We put Maggie on a plane the other day and after three really terrific weeks with my mother and/or our daughter, we have now returned to normal programming, if you can call traipsing around the world normal.
Back in Buenos Aires after a week in Uruguay, our first order of business was to go…to the mall. It seems that Knucklehead Jones left a small pile of clothes in a dresser drawer at our last stop, and I was down a number of vital pieces of clothing. One of them was my new favorite shirt, made by the same nice people who make my special undies – Ex Officio. Another, alas, was a pair of those undies. I’m down to four.
The big tragedy was losing that shirt. It dries fast, doesn’t (er, didn’t) wrinkle, and it just looked snazzy. And there it sits, lonely, scared, and abandoned, in a dresser drawer in Uruguay. (The owner of the apartment, bless him, said he’d send the stuff home to the States, but a fat lot of good that does me here.)
I hate losing stuff (especially snazzy wrinkle-free shirts), I hate shopping, I really hate buying clothes, and I hate malls. I was full of hateful hate. After several hours of scouring the mall for overpriced pale imitations of my beloved shirt, among other lamented items, I was able to procure some replacement duds, but the experience was like a bladder exam, only not as fun.
The mall of hateful hate notwithstanding, I liked Buenos Aires a lot. It’s a cosmopolitan, peppy, fun, tango-y place. People eat, they drink, and they dance. I cannot think of a single person we encountered who wasn’t cheerful and friendly. Can you imagine that? Cabdrivers were honest and efficient (although once, when I was going out to the airport to meet my mother, one cabbie asked if we could stop at McDonald’s for coffee – I explained that her flight had already landed, which he took in stride). Shopkeepers were gracious, even on the rare occasions when we didn’t buy anything. Waiters seemed genuinely glad to see us. People were amazingly patient with our infantile Spanish. This is easy travel, and it’s a jumping off point to places like Patagonia and Iquazu Falls that we’ll return to someday, I hope.
If you like steak, it’s a particularly good town. After a few culinary misses, we decided to play to the place’s strength – meat. We wandered into a relatively pedestrian-looking steakhouse and did what you’re supposed to do – we ordered some salad, a steak, some fries, and some Malbec – and life was mighty fine. Today, we hit the jackpot at an absolutely charming place called Gran Parrilla del Plata with almost the same format. We had a simply perfect meal of skirt steak, a salad of lettuce, tomato, carrots, and beets, a plate of fries, a morcilla sausage (made from blood – Janine was not nearly as happy about it as I was), and a 500 cl bottle of simply smashing Malbec. When the waiter couldn’t interest us in dessert or coffee, he brought us a round of sparkling wine on the house anyway. The bill came to thirty bucks. It was all waaaayyy too much fun for a Tuesday afternoon, and I almost felt guilty, but not quite.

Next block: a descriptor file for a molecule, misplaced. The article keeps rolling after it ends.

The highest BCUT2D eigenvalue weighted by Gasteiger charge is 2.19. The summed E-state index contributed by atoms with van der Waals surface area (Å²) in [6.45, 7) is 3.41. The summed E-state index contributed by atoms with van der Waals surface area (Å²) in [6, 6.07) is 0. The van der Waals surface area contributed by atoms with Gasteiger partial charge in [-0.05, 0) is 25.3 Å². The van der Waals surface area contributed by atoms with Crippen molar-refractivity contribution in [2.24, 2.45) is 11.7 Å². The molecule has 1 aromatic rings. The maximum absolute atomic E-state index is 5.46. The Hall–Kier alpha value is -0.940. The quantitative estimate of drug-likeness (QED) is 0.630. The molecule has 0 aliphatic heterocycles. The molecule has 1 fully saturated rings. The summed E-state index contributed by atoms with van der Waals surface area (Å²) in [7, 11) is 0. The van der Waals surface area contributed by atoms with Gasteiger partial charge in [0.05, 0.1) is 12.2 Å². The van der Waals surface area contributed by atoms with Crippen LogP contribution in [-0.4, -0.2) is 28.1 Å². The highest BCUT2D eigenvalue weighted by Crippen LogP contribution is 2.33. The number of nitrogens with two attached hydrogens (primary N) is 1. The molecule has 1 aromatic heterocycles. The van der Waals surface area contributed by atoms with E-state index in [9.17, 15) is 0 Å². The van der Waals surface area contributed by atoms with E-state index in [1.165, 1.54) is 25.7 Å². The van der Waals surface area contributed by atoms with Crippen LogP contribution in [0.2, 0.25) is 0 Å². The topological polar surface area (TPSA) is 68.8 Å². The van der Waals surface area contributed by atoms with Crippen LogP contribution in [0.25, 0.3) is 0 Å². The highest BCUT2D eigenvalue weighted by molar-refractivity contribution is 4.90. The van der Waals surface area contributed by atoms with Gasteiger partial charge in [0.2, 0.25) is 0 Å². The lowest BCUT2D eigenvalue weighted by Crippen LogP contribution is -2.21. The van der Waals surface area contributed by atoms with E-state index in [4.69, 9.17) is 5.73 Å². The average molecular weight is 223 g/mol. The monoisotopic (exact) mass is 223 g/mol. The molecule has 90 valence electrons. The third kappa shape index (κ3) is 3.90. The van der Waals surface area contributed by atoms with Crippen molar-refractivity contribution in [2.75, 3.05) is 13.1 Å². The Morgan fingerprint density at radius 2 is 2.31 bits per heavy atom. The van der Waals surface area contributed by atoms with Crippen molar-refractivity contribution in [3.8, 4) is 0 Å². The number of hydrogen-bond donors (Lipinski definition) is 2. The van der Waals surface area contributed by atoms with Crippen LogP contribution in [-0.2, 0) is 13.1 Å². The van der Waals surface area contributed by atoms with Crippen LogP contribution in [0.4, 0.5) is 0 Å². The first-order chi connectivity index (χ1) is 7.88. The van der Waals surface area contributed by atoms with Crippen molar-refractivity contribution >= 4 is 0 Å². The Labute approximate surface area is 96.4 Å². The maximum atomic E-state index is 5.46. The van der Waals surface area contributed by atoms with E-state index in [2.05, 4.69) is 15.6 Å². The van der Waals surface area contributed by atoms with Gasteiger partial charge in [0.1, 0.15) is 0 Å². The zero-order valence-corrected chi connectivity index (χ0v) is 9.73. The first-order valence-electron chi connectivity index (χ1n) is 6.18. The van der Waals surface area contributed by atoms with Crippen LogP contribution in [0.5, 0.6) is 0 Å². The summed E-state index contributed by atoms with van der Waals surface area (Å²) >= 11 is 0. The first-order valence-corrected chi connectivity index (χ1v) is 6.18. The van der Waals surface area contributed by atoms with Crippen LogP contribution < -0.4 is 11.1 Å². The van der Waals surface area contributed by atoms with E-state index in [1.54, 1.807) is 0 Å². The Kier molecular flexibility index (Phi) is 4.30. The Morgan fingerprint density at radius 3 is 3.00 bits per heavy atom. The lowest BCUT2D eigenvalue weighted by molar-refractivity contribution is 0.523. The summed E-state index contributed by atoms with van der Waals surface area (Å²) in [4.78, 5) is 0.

On our return from Uruguay we repositioned ourselves closer to downtown in the neighborhood called San Telmo. Our new apartment was just a short walk to a great weekend flea market, but more than that, I think it’s good to have a chance just to try different parts of town on for size. These extended visits give us that luxury. We arrive in town, suss the place out a bit, wander out of town for a spell, then resume the visit in a different neighborhood.
If Palermo Viejo was Soho (New York’s Soho), with cafes and boutiques, San Telmo was the West Village (um, with cafes and boutiques). Today, we also wandered through Recoleto, which could easily stand in for the Upper East Side, complete with dainty dowagers and older gentlemen in summer suits and ties. The Upper East Side does not have the gravesite of Eva Peron, however. Wander the streets of Buenos Aires and you could be in New York, Madrid, Paris, Barcelona, or even Rome, but remarkably free of the attitude.
We also took in an actual tango show. Mind you, we didn’t dig deep for the fancy pants tango bar extravaganzas, which will run you at least a couple hundred bucks before the night is out. No, cheapskate Eric lobbied for the intravaganza presented by the non-profit Borges Cultural Center, which, if you ask me, put on a perfectly fine tango show for twenty bucks. There were men and woman, they wore fedoras, they danced, they twirled their legs in that Argentinean way, and it looked like tango to us. There was also this earnest young fellow who repeatedly crooned at us (while the tangoers changed costumes) and who made up for in passion what he lacked in subtlety. Next time, though, we’ll go to a milonga, which is basically a neighborhood dance hall that starts at midnight and goes until dawn. They usually start with a tango lesson and then let people loose on the dance floor. To do this, though, you need to take a disco nap at around eight, and then drink a pot of coffee chased by a couple of Red Bulls. If you do all this you might be able to pull it off, but then again, maybe not.
Finally, we made yet another visit to a famous theatre without actually seeing a performance in it. The Teatro Colon is said to be one of the finest acoustic opera houses in the world. It’s certainly one of the most beautiful theatres I’ve seen. I would spend a month shopping for socks in malls to see an opera here.
On the other hand, while the acoustics may be nearly perfect, whoever designed the men’s room needs to find another line of work.
We are now off to South Africa and Kruger National Park. We may or may not have internet access, so if I go quiet for a while, please don’t be alarmed. After that, we’re off to New Zealand and Australia, about which we have done ZERO research. Any recommendations about where to go or what to do will be most welcome. See you in the funny papers.